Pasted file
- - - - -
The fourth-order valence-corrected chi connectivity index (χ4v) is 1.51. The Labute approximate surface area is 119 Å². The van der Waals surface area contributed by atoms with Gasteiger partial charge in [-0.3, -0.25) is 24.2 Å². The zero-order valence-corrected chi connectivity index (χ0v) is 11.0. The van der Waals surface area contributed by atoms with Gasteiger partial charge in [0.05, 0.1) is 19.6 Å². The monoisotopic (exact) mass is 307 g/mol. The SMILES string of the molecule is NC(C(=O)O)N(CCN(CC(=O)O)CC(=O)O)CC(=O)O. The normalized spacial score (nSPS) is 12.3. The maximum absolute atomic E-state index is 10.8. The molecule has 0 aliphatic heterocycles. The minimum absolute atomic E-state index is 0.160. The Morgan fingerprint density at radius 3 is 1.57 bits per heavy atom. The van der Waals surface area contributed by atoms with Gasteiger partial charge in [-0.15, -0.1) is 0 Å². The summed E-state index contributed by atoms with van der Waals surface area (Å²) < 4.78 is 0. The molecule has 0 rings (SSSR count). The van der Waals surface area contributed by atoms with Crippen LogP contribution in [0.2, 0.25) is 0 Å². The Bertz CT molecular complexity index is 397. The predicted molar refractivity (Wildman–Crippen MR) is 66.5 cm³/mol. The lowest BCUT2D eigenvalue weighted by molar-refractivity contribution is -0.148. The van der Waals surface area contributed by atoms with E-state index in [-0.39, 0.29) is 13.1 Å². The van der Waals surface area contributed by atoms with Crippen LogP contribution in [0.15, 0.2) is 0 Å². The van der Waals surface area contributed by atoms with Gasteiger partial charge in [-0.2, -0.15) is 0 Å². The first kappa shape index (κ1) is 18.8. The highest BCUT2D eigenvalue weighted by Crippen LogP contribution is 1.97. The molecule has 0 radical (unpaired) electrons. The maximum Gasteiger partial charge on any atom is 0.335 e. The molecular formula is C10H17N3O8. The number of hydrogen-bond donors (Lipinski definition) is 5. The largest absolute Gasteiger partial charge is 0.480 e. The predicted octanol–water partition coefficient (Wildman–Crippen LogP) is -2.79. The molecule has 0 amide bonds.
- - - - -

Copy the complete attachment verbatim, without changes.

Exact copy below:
The fourth-order valence-corrected chi connectivity index (χ4v) is 1.51. The Labute approximate surface area is 119 Å². The van der Waals surface area contributed by atoms with Gasteiger partial charge in [-0.3, -0.25) is 24.2 Å². The zero-order valence-corrected chi connectivity index (χ0v) is 11.0. The van der Waals surface area contributed by atoms with Gasteiger partial charge in [0.05, 0.1) is 19.6 Å². The monoisotopic (exact) mass is 307 g/mol. The SMILES string of the molecule is NC(C(=O)O)N(CCN(CC(=O)O)CC(=O)O)CC(=O)O. The normalized spacial score (nSPS) is 12.3. The maximum absolute atomic E-state index is 10.8. The molecule has 0 aliphatic heterocycles. The minimum absolute atomic E-state index is 0.160. The Morgan fingerprint density at radius 3 is 1.57 bits per heavy atom. The van der Waals surface area contributed by atoms with Gasteiger partial charge in [-0.15, -0.1) is 0 Å². The summed E-state index contributed by atoms with van der Waals surface area (Å²) < 4.78 is 0. The molecule has 0 rings (SSSR count). The van der Waals surface area contributed by atoms with Crippen LogP contribution in [0.2, 0.25) is 0 Å². The Bertz CT molecular complexity index is 397. The predicted molar refractivity (Wildman–Crippen MR) is 66.5 cm³/mol. The lowest BCUT2D eigenvalue weighted by molar-refractivity contribution is -0.148. The van der Waals surface area contributed by atoms with E-state index in [-0.39, 0.29) is 13.1 Å². The van der Waals surface area contributed by atoms with Crippen LogP contribution in [0.15, 0.2) is 0 Å². The van der Waals surface area contributed by atoms with Gasteiger partial charge in [-0.2, -0.15) is 0 Å². The first kappa shape index (κ1) is 18.8. The highest BCUT2D eigenvalue weighted by Crippen LogP contribution is 1.97. The molecule has 0 radical (unpaired) electrons. The maximum Gasteiger partial charge on any atom is 0.335 e. The molecular formula is C10H17N3O8. The number of hydrogen-bond donors (Lipinski definition) is 5. The largest absolute Gasteiger partial charge is 0.480 e. The predicted octanol–water partition coefficient (Wildman–Crippen LogP) is -2.79. The molecule has 0 amide bonds.